I know our friends on the political right live in perpetual fear of the dark skinned Muslims blowing them up. I’ve personally taken a lot of heat for repeatedly pointing out that overwhelmingly Muslims are not terror-supporting radicals. I was, of course, correct.
“Religion is an important part of life for the overwhelming majority of Muslims, and if it were indeed the driver for radicalisation, this would be a serious issue.”
But the study, which Gallup says surveyed a sample equivalent to 90 percent of the world’s Muslims, showed that widespread religiosity “does not translate into widespread support for terrorism,” said Mogahed, director of the Gallup Center for Muslim Studies.
About 93 percent of the world’s 1.3 billion Muslims are moderates and only seven percent are politically radical, according to the poll, based on more than 50,000 interviews.
In majority Muslim countries, overwhelming majorities said religion was a very important part of their lives — 99 percent in Indonesia, 98 percent in Egypt, 95 percent in Pakistan.
But only seven percent of the billion Muslims surveyed — the radicals — condoned the attacks on the United States in 2001, the poll showed.
Terrorism isn’t about religion – it’s about politics.
“Some actually cited religious justifications for why they were against 9/11, going as far as to quote from the Koran — for example, the verse that says taking one innocent life is like killing all humanity,” she said.
Meanwhile, radical Muslims gave political, not religious, reasons for condoning the attacks, the poll showed.
In fact, Muslims – even radical ones – actually like us and what we stand for, for the most part.
“The radicals are better educated, have better jobs, and are more hopeful with regard to the future than mainstream Muslims,” John Esposito, who co-authored “Who Speaks for Islam”, said.
“Ironically, they believe in democracy even more than many of the mainstream moderates do, but they’re more cynical about whether they’ll ever get it,” said Esposito, a professor of Islamic studies at Georgetown University in Washington.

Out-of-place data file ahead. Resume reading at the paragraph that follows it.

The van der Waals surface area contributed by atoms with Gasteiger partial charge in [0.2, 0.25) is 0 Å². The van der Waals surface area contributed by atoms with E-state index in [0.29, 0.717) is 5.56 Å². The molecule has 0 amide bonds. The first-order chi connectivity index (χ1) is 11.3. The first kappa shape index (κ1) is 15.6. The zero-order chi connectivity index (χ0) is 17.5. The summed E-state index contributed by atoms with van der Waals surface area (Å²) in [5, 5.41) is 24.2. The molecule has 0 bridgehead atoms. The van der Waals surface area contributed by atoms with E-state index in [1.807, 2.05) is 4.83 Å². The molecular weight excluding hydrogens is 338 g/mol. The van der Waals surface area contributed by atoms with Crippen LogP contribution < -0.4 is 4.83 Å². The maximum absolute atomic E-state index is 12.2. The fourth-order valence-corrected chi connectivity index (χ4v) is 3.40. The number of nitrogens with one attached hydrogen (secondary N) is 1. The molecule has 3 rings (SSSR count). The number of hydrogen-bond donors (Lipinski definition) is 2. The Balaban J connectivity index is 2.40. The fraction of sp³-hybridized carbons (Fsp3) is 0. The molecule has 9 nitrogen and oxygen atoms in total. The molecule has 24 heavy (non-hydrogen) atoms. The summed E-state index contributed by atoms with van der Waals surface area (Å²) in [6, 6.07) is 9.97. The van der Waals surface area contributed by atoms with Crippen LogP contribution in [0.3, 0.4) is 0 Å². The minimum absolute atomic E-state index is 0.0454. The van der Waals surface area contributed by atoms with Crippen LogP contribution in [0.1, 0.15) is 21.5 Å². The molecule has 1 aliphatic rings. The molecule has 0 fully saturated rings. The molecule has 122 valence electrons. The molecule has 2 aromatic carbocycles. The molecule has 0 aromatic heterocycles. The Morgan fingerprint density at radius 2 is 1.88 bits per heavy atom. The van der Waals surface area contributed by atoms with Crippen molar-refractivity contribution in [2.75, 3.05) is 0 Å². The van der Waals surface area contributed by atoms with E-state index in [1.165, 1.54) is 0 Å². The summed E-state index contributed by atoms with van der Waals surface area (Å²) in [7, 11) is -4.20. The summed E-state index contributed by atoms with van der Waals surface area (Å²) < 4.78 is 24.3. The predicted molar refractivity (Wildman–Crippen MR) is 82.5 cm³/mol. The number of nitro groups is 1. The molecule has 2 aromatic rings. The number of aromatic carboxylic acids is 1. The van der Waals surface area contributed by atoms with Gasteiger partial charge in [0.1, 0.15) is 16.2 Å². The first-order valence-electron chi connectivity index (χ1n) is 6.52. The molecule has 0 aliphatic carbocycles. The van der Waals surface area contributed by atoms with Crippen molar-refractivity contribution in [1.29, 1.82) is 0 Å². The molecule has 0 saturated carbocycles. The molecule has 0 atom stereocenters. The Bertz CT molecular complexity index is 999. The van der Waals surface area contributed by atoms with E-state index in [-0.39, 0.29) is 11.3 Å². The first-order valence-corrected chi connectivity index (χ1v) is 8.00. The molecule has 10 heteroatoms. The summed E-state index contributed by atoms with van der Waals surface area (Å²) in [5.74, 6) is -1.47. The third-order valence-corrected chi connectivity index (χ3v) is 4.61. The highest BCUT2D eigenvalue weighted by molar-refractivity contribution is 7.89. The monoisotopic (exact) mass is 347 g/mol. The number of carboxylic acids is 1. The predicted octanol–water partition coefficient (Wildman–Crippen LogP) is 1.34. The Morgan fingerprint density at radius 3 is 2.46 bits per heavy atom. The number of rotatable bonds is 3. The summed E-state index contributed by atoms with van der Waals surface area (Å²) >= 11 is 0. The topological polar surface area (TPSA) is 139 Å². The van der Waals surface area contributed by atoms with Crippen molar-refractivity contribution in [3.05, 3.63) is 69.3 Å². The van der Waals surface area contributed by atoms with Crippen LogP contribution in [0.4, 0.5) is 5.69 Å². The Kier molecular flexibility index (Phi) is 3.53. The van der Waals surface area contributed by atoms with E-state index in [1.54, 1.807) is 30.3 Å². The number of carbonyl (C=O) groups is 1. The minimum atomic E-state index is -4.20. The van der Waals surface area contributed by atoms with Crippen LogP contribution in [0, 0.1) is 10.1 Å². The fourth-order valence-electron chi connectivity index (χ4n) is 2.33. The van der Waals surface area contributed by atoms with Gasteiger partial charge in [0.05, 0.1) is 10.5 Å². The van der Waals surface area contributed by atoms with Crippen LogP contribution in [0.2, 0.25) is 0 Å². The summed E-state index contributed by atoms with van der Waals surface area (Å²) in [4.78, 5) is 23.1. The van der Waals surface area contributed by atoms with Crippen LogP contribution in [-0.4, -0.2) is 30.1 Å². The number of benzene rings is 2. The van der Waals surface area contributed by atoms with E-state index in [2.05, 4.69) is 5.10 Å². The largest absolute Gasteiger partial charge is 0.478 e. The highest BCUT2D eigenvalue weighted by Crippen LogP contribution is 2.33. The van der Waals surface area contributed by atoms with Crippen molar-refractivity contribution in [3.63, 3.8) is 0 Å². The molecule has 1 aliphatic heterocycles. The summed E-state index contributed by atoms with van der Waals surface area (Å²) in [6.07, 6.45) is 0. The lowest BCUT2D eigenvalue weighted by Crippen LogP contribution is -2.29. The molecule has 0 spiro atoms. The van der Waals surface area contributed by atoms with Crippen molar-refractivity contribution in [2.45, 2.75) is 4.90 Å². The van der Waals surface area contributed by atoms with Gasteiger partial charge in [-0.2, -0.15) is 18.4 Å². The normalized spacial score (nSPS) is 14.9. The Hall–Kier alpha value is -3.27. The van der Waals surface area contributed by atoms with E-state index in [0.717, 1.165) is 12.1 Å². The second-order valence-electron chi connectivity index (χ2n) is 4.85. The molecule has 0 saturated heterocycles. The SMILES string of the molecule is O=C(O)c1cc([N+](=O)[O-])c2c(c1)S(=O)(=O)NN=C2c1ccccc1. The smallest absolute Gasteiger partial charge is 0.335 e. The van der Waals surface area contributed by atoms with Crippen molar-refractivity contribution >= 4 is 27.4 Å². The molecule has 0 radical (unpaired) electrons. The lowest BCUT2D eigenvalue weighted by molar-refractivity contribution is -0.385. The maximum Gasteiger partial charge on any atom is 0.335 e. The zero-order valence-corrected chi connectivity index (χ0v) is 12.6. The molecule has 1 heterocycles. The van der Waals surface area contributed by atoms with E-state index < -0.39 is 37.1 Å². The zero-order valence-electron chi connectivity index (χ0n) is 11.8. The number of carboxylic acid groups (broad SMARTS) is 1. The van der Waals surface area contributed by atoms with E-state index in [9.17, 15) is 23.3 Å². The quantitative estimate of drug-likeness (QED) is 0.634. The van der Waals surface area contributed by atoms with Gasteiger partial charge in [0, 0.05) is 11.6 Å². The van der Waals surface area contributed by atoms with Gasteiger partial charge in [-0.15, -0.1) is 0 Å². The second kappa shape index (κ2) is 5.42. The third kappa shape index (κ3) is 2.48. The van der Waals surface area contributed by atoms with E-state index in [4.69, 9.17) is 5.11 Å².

Gallup launched the study following 9/11, after which US President George W. Bush asked in a speech, which is quoted in the book: “Why do they hate us?”
“They hate… a democratically elected government,” Bush offered as a reason.
“They hate our freedoms — our freedom of religion, our freedom of speech, our freedom to vote and assemble and disagree with each other.”
But the poll, which gives ordinary Muslims a voice in the global debate that they have been drawn into by 9/11, showed that most Muslims — including radicals — admire the West for its democracy, freedoms and technological prowess.
What they do not want is to have Western ways forced on them, it said.
We are a target because of our foreign policy. This is something many of us on the left have been saying for nearly 7 years now. And it’s evidence that George Bush has growing radical terrorism by way of his belligerent foreign policy, rather than successfully fighting it.
The poll has given voice to Islam’s silent majority, said Mogahed.
“A billion Muslims should be the ones that we look to, to understand what they believe, rather than a vocal minority,” she told AFP.
I fully expect the right-wing here in the States do to the same thing they always do when confronted with actual evidence that challenges their worldview – ignore it.
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